Talk:Longest rivers of the United Kingdom

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What is going on here? This is not quite about all the rivers in the UK. Also, for some strange reason this talk page redirected to Talk:List of rivers of England and Wales —Preceding unsigned comment added by Simply south (talkcontribs)

You're right; the Nith in Scotland should be equal 23rd, but lo and behold... not there.


Cant you say where all the river are from or where they start or finish —Preceding unsigned comment added by (talkcontribs)

That may not be a bad idea although i am not sure whether settlement or other area should be used. Simply south (talk) 23:59, 9 November 2008 (UTC)yo mama

Basin size?[edit]

Is there a ranking of rivers by the size of their drainage basin? — sjorford++ 23:55, 8 January 2009 (UTC)

Sources for this data[edit]

What are the sources for this data? I have added Owen et al to the rivers where the length quoted is the same, but several of the others are wildly different to the sources I have. Bob1960evens (talk) 13:49, 11 October 2009 (UTC)

Criteria for determining a rivers' source[edit]

As confirmed on wikipedia's own page for River source there is no universally agreed method for defining a rivers' source so what has been used here and on all other UK river pages?

As an example of the issues that arise the following can be said for the River Spey:

The headwaters of the Spey can broadly be considered to come from three locations if all the various criteria are considered (furthest from the mouth, head of most dominent watercourse, greatest elevation etc.) Loch Spey to the west, Shesgnan Burn to the north and Allt Coire Bhanain to the south. Taking the confluence of Shesgnan Burn as the datumn point the furthest point 'up stream' from here at 6.6km is via Allt Coire Bhanain between Meall Ptarmigan and Garbh Choire - a clear 2km further than any other tributary. This is also the highest point of the the three. However, based on Google's aerial photography the most dominant source is clearly from Loch Spey as the article currently identifies. However, if the Loch Spey watercourse is to be considered the correct source then the spring feeding into Loch a' Bhanain must be considered the actual true source location (this being 0.1km further than the longest spring to the north west of the Loch itself). This though is just 3.9km from the confluence of the Shesgnan Burn.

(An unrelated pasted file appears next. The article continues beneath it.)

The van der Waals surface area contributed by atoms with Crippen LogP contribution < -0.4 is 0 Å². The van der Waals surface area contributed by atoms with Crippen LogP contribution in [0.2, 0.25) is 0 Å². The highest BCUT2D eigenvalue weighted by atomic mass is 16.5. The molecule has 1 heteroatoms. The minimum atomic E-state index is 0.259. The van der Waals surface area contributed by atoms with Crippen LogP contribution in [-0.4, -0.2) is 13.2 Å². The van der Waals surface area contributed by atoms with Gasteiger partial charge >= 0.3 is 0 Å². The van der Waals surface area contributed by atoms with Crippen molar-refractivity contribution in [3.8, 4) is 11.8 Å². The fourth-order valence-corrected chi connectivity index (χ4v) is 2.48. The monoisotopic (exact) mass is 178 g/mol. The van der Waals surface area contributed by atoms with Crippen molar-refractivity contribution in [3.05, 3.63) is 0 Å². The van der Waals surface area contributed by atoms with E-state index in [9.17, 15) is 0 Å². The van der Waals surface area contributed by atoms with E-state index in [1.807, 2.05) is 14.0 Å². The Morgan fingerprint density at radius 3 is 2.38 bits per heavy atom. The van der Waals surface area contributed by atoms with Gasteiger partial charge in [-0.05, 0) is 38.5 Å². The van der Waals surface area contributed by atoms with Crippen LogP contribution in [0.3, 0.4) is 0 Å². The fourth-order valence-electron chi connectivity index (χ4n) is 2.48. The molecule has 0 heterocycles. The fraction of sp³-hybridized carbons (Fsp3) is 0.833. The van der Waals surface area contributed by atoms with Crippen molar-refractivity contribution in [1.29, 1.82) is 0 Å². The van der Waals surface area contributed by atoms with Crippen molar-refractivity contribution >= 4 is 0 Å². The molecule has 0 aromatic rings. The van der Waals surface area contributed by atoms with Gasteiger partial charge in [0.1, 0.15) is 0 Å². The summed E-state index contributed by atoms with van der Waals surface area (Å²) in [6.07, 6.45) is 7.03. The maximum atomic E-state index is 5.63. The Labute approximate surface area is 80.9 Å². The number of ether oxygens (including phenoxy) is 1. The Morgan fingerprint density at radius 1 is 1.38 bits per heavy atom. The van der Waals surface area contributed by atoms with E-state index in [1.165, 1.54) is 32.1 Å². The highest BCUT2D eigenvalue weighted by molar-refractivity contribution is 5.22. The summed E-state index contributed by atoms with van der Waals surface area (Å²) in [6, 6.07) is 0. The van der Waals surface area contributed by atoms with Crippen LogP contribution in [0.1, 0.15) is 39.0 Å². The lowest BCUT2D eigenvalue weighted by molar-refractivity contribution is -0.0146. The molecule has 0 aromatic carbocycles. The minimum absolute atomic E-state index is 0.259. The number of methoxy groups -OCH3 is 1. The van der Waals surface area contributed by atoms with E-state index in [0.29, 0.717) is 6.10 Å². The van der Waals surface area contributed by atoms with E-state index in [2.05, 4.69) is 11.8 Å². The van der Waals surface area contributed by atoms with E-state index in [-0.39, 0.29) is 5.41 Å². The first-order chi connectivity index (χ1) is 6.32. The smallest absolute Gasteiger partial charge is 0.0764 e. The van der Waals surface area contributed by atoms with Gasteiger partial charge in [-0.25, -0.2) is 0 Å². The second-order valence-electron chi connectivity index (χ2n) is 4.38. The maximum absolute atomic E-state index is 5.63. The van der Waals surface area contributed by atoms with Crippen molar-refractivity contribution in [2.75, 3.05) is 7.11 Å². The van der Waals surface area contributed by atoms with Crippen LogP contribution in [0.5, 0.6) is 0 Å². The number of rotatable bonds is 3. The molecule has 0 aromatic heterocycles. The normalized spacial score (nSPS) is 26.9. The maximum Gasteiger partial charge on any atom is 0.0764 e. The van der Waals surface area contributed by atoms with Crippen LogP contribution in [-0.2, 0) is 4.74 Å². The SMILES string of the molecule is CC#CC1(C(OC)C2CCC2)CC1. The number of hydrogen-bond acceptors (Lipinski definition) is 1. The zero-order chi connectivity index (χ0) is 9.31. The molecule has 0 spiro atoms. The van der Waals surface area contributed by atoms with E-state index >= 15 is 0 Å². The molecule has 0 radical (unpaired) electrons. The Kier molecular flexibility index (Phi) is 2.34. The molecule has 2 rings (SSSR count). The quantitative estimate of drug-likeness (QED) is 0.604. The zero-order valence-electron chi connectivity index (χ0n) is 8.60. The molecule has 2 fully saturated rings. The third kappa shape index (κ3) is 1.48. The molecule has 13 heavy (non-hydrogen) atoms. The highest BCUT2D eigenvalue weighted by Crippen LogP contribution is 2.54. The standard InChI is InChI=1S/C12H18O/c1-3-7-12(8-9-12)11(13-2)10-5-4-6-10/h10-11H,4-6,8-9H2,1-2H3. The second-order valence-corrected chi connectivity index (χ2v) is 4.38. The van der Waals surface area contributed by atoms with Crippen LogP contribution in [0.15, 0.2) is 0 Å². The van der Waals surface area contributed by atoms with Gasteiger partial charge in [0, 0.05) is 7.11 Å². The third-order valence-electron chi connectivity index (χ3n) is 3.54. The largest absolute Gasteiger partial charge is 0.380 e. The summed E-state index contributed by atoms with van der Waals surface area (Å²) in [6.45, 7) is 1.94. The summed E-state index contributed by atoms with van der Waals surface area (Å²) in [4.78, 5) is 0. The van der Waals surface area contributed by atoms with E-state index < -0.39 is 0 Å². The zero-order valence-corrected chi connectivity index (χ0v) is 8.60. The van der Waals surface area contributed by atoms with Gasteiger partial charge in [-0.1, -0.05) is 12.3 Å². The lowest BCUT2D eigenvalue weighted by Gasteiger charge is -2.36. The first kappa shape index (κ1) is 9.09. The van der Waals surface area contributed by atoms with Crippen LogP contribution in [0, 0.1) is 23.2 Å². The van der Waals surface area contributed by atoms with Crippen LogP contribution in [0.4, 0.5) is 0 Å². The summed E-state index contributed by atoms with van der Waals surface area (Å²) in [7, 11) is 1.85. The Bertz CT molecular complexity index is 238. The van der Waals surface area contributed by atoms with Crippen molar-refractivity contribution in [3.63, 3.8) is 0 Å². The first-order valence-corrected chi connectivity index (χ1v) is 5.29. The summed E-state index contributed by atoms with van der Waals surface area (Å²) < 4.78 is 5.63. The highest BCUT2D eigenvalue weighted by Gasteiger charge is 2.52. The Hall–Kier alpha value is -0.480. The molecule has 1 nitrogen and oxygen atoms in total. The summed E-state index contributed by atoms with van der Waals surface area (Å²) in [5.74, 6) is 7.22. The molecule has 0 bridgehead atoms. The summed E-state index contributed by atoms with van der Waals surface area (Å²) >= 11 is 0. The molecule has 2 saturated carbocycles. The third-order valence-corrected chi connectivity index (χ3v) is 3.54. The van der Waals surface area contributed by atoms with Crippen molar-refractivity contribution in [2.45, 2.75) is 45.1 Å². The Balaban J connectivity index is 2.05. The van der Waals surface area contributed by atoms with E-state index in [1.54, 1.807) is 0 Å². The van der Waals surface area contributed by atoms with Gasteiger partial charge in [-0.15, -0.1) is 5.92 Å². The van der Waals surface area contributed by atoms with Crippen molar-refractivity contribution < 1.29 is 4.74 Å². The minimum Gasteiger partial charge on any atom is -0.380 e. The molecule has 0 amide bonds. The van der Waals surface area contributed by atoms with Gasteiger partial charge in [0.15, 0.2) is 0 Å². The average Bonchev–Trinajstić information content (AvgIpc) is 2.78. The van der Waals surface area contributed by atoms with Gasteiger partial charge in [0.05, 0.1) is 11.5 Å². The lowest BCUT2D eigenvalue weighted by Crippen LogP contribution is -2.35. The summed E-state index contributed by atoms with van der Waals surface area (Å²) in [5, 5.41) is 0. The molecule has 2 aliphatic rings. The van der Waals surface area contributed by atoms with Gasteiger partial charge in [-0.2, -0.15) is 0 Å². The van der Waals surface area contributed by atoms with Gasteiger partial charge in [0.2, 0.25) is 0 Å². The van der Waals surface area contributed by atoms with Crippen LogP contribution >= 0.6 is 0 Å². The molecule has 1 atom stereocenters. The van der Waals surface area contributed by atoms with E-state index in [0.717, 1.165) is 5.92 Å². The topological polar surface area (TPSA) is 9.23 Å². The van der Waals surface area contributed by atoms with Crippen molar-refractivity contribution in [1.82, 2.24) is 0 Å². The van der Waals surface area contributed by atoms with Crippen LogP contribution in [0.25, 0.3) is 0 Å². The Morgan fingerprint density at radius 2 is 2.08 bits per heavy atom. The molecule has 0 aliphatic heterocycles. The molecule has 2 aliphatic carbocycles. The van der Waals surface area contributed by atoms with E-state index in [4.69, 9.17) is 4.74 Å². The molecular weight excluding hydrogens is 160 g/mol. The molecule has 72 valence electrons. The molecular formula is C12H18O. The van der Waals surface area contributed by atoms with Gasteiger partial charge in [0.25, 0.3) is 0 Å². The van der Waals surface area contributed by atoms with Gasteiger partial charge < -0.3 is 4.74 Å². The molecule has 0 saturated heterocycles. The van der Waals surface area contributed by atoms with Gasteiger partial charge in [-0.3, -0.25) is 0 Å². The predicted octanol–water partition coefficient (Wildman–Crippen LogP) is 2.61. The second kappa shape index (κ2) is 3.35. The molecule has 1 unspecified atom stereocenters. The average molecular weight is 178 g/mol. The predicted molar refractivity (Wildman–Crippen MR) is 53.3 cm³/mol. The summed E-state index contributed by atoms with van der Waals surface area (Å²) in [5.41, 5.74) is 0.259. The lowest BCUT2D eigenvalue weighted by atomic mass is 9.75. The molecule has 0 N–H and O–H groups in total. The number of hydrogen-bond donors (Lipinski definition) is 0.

My personal preference for determining the source of a river is the furthest point from the mouth of the river regardless of any other criteria. This would mean that for the River Spey the source is not Loch Spey but Allt Coire Bhanain. Simontific (talk) 21:14, 19 June 2011 (UTC)

Length of the river Teifi[edit]

75.5 miles = 121.505 km, so it is just possible, but very unlikely, for the length (which is not defined to that degree of precision anyway) to be 75 miles and 122 km, both rounded to the nearest unit. ----Ehrenkater (talk) 18:18, 3 February 2014 (UTC)

But we have a reputable source for 122 Km , is there a similarly robust source for 75.5 miles ?  Velella  Velella Talk   22:18, 3 February 2014 (UTC)
As stated in the article, there is not much consensus about the exact lengths of rivers. However if you want to show 122 km, then for consistency the miles figure should be changed to 76.----Ehrenkater (talk) 14:59, 4 February 2014 (UTC)